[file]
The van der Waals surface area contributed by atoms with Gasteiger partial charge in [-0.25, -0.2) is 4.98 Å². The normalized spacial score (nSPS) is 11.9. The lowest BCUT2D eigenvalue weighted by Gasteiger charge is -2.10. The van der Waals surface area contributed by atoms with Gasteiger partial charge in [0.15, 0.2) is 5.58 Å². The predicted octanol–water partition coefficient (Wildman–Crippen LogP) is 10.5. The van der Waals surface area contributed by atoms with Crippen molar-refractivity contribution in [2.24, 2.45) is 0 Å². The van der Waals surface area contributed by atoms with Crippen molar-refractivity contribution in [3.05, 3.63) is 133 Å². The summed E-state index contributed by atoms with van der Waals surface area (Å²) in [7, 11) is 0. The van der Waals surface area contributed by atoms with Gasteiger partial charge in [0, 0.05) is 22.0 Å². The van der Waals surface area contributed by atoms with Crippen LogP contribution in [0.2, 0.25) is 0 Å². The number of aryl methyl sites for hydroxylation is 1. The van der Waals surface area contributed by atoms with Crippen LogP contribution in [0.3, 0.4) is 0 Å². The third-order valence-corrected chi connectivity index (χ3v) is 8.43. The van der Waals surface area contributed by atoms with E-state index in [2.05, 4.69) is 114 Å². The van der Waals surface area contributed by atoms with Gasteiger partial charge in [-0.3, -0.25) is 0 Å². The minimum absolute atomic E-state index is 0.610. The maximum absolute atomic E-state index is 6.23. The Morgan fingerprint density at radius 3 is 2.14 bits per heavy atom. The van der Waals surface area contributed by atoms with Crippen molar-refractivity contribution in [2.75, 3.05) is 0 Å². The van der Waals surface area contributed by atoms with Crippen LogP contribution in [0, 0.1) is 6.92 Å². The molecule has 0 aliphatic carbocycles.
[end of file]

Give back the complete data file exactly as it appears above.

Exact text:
The van der Waals surface area contributed by atoms with Gasteiger partial charge in [-0.25, -0.2) is 4.98 Å². The normalized spacial score (nSPS) is 11.9. The lowest BCUT2D eigenvalue weighted by Gasteiger charge is -2.10. The van der Waals surface area contributed by atoms with Gasteiger partial charge in [0.15, 0.2) is 5.58 Å². The predicted octanol–water partition coefficient (Wildman–Crippen LogP) is 10.5. The van der Waals surface area contributed by atoms with Crippen molar-refractivity contribution in [2.24, 2.45) is 0 Å². The van der Waals surface area contributed by atoms with Crippen molar-refractivity contribution in [3.05, 3.63) is 133 Å². The summed E-state index contributed by atoms with van der Waals surface area (Å²) in [7, 11) is 0. The van der Waals surface area contributed by atoms with Gasteiger partial charge in [0, 0.05) is 22.0 Å². The van der Waals surface area contributed by atoms with Crippen LogP contribution in [0.2, 0.25) is 0 Å². The number of aryl methyl sites for hydroxylation is 1. The van der Waals surface area contributed by atoms with Crippen LogP contribution in [0.3, 0.4) is 0 Å². The third-order valence-corrected chi connectivity index (χ3v) is 8.43. The van der Waals surface area contributed by atoms with E-state index in [2.05, 4.69) is 114 Å². The van der Waals surface area contributed by atoms with Gasteiger partial charge in [-0.3, -0.25) is 0 Å². The minimum absolute atomic E-state index is 0.610. The maximum absolute atomic E-state index is 6.23. The Morgan fingerprint density at radius 3 is 2.14 bits per heavy atom. The van der Waals surface area contributed by atoms with Crippen molar-refractivity contribution in [2.75, 3.05) is 0 Å². The van der Waals surface area contributed by atoms with Crippen LogP contribution in [0, 0.1) is 6.92 Å². The molecule has 0 aliphatic carbocycles.